Game report: Suns 106, Blazers 96
Courtesy of The Daily E-Mail, I got to sit in tonight on the final game of the season for the Trail Blazers -- a routine loss to the Phoenix Suns. It left the Portland squad with the worst record in the league, and one of the worst season performances in team history. Still, there was a healthy-sized crowd on hand, most of whom stayed and cheered to the end.
Not playing were Blazer "stars" (more like nadirs) Zach Randolph and Darius Miles, who were injured, were suspended, quit the team, or all of the above. Plus, they were busy primping themselves for their big after-game party at the downtown nightclub that they were advertising on thug radio last night (bring your gun).
The Blazers ran a small lineup all night, and Phoenix just gradually pulled away from them. The Suns' Shawn Marion, the one-man fantasy league statistics machine, had 32 points and 11 rebounds. Steve Nash posted a triple double. Even ex-Blazer Brian Grant hit a few shots when dared to do so, as teams usually do. (Boris Diaw was sick, and Amare Stoudamire still isn't up to playing.) After the first quarter, it wasn't much of a contest. Phoenix was up 88-66 at the end of three quarters, and the game was not even as close as the final score might suggest.
The Blazers had a few decent moments, but only a few. Forward Viktor Khryapa continued to look good, playing defense and snagging rebounds, but the rest of the team seemed to be just going through the motions. The rebounding was pitiful. Kid rookie Martell Webster told the crowd before the game that the Blazers would have a winning season next year, but that seemed pretty dubious. We kept hoping that this would be the night that Webster got hot and hit 10 jump shots in a row, but I guess that night is a ways off, if it ever comes at all.
With Randolph banished, Blazer backup center Ha Seung-Jin saw some playing time near the end. When this guy comes on the floor, everyone in the place says, almost in unison, "It's going to be a couple of years before he's ready for the NBA." Tonight he made you wonder if that's a valid assessment -- after he got hit in the back of the hands by both an excellent pass and a rebound opportunity, you wonder if he'll ever learn how to play the game.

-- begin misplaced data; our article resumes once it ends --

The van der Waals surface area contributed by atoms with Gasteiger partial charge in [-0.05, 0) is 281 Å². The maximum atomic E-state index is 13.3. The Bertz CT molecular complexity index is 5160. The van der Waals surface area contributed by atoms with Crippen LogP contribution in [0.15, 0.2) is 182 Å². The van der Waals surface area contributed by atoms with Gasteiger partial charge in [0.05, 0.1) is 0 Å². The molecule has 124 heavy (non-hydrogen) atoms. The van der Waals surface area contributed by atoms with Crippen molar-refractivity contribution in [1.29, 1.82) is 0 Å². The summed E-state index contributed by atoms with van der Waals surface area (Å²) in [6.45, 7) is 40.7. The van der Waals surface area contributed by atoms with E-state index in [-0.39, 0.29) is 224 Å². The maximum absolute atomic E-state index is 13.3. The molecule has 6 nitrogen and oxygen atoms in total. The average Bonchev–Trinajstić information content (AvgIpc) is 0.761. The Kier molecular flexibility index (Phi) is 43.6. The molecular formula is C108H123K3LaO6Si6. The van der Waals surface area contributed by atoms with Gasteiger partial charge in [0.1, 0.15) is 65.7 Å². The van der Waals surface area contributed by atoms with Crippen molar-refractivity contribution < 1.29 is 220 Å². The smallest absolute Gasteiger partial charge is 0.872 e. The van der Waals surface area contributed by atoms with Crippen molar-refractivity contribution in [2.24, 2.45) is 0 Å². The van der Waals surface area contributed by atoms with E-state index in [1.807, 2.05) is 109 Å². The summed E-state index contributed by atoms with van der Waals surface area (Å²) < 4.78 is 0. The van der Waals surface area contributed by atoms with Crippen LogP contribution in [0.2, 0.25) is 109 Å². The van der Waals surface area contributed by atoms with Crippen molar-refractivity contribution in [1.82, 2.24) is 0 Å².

This time last year, Blazer fans left the Rose Garden with at least a glimmer of hope. And look what happened -- an unmitigated disaster of a year on almost every level, with only the grit of coach Nate McMillan to salvage a season full of negatives. This year, the outlook is even more uncertain: The team is going be sold, and new management will have to decide how badly to blow the organization up yet again. The Blazers might even be moved to another city -- a nightmare for Portland -- but assuming that they stay, you have to wonder about so many things.
Perhaps the most depressing note is that the sale probably won't close in time to stop Paul Allen and his staff of underachievers from deciding what to do with the team's extremely high draft pick. Allen has lousy taste and worse judgment, and it would be great if the new owners -- not he -- called the next big shot in the talent category. Perhaps the best one can hope for is that Allen leaves the choice largely up to McMillan. After all, Nate may be the only suit returning next year, and that's only if the fans are lucky.
Allen wasn't around tonight, but the smell of his approach to business lingered. Let's hope some fresh air blows through that place when the season starts up again in the fall.
Given that we were sitting with the mere mortals, the photos taken with my clunker camera are hardly ready for Pulitzer consideration, but they may give you the look and feel of the game. Here's Sebastian Telfair in action:
Here's Webster at the line:
And the play of the game for Portland, Khryapa with a nice dunk:
Farewell to the Blazers, for another year, maybe forever. And goodbye Paul Allen and crew, we fondly hope.